Get that play on "Avengers assemble" title?!! All jokes aside, recently while I was browsing the web for technologies and study materials regarding the front-end development, I came across this term called "WebAssembly." I remembered hearing it a while back but did not get a chance to dig into it. In this blog, I want to discuss the information I found in regards to "WebAssembly" and some of the use and functionalities that WebAssembly can be utilized.
So what is WebAssembly exactly? Here is the definition I found on webassembly.org.
"WebAssembly (abbreviated Wasm) is a binary instruction format for a stack-based virtual machine. Wasm is designed as a portable target for compilation of high-level languages like C/C++/Rust, enabling deployment on the web for client and server applications. "
Some high level recaps of the advantages of programming with WebAssembly:
- Bringing applications that are traditionally operated on their native domains to the web.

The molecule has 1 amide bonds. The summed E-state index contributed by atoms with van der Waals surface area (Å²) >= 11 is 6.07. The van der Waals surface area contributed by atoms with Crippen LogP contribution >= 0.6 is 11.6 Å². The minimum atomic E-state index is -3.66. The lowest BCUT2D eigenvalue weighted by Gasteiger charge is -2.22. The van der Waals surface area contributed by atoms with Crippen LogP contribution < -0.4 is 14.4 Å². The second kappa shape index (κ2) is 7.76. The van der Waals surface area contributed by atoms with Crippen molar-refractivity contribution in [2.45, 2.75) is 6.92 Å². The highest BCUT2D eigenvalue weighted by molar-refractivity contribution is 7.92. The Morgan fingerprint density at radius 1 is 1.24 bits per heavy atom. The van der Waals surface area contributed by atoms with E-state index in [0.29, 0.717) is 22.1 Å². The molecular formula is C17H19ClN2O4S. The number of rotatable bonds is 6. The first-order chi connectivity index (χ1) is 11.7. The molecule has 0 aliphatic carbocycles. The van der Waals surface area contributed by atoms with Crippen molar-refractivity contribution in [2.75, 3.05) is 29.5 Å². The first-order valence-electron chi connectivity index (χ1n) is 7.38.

- WebAssembly runs in major browsers and platforms.
- WebAssembly is portable and efficient. Can produce modular binary code.
After searching and digging around the web for information on WebAssembly, it is not hard to see the buzz around WebAssembly because of the possibilities of bringing applications to the web that are not native to the platform. Being able to develop applications with languages that are not traditionally possible for web applications can really change our perception of what web applications can be in the future. It is exciting and encouraging and I am looking forward to see what the future holds for WebAssembly.